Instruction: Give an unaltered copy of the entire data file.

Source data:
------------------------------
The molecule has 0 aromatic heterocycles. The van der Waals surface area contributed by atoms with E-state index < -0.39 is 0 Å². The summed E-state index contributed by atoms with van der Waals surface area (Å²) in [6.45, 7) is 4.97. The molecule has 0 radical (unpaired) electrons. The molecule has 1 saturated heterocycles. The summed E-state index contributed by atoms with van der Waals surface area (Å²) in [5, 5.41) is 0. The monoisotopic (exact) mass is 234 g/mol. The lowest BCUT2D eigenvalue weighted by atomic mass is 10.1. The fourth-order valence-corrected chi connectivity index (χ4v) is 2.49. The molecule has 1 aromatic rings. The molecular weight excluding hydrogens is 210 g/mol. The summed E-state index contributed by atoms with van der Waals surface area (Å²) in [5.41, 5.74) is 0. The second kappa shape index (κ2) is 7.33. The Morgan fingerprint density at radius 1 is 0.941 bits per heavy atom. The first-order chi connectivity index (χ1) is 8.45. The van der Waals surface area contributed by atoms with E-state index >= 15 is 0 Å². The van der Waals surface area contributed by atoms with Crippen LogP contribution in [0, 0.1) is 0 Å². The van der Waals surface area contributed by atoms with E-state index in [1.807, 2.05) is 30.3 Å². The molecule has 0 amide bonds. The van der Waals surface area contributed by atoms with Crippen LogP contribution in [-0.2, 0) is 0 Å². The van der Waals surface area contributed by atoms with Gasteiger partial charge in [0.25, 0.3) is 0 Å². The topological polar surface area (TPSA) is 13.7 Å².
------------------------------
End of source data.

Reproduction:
The molecule has 0 aromatic heterocycles. The van der Waals surface area contributed by atoms with E-state index < -0.39 is 0 Å². The summed E-state index contributed by atoms with van der Waals surface area (Å²) in [6.45, 7) is 4.97. The molecule has 0 radical (unpaired) electrons. The molecule has 1 saturated heterocycles. The summed E-state index contributed by atoms with van der Waals surface area (Å²) in [5, 5.41) is 0. The monoisotopic (exact) mass is 234 g/mol. The lowest BCUT2D eigenvalue weighted by atomic mass is 10.1. The fourth-order valence-corrected chi connectivity index (χ4v) is 2.49. The molecule has 1 aromatic rings. The molecular weight excluding hydrogens is 210 g/mol. The summed E-state index contributed by atoms with van der Waals surface area (Å²) in [5.41, 5.74) is 0. The second kappa shape index (κ2) is 7.33. The Morgan fingerprint density at radius 1 is 0.941 bits per heavy atom. The first-order chi connectivity index (χ1) is 8.45. The van der Waals surface area contributed by atoms with E-state index >= 15 is 0 Å². The van der Waals surface area contributed by atoms with Crippen LogP contribution in [0, 0.1) is 0 Å². The van der Waals surface area contributed by atoms with E-state index in [1.807, 2.05) is 30.3 Å². The molecule has 0 amide bonds. The van der Waals surface area contributed by atoms with Crippen LogP contribution in [-0.2, 0) is 0 Å². The van der Waals surface area contributed by atoms with Gasteiger partial charge in [0.25, 0.3) is 0 Å². The topological polar surface area (TPSA) is 13.7 Å².